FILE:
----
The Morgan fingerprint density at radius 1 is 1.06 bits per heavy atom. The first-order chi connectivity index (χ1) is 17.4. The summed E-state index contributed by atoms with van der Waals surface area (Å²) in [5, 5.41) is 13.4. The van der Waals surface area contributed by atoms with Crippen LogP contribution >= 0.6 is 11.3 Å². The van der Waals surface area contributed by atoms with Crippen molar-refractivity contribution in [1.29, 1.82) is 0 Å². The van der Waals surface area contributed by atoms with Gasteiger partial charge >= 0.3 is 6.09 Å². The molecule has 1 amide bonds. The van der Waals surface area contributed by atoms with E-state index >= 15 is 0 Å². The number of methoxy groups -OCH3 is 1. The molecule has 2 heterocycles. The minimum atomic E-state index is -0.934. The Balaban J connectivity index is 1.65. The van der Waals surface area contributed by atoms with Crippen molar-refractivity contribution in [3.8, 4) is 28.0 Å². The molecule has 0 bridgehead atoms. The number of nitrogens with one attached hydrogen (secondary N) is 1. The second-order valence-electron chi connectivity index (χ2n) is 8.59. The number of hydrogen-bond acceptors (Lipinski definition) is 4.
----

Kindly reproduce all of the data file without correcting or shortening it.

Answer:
The Morgan fingerprint density at radius 1 is 1.06 bits per heavy atom. The first-order chi connectivity index (χ1) is 17.4. The summed E-state index contributed by atoms with van der Waals surface area (Å²) in [5, 5.41) is 13.4. The van der Waals surface area contributed by atoms with Crippen LogP contribution >= 0.6 is 11.3 Å². The van der Waals surface area contributed by atoms with Crippen molar-refractivity contribution in [1.29, 1.82) is 0 Å². The van der Waals surface area contributed by atoms with Gasteiger partial charge >= 0.3 is 6.09 Å². The molecule has 1 amide bonds. The van der Waals surface area contributed by atoms with E-state index >= 15 is 0 Å². The number of methoxy groups -OCH3 is 1. The molecule has 2 heterocycles. The minimum atomic E-state index is -0.934. The Balaban J connectivity index is 1.65. The van der Waals surface area contributed by atoms with Crippen molar-refractivity contribution in [3.8, 4) is 28.0 Å². The molecule has 0 bridgehead atoms. The number of nitrogens with one attached hydrogen (secondary N) is 1. The second-order valence-electron chi connectivity index (χ2n) is 8.59. The number of hydrogen-bond acceptors (Lipinski definition) is 4.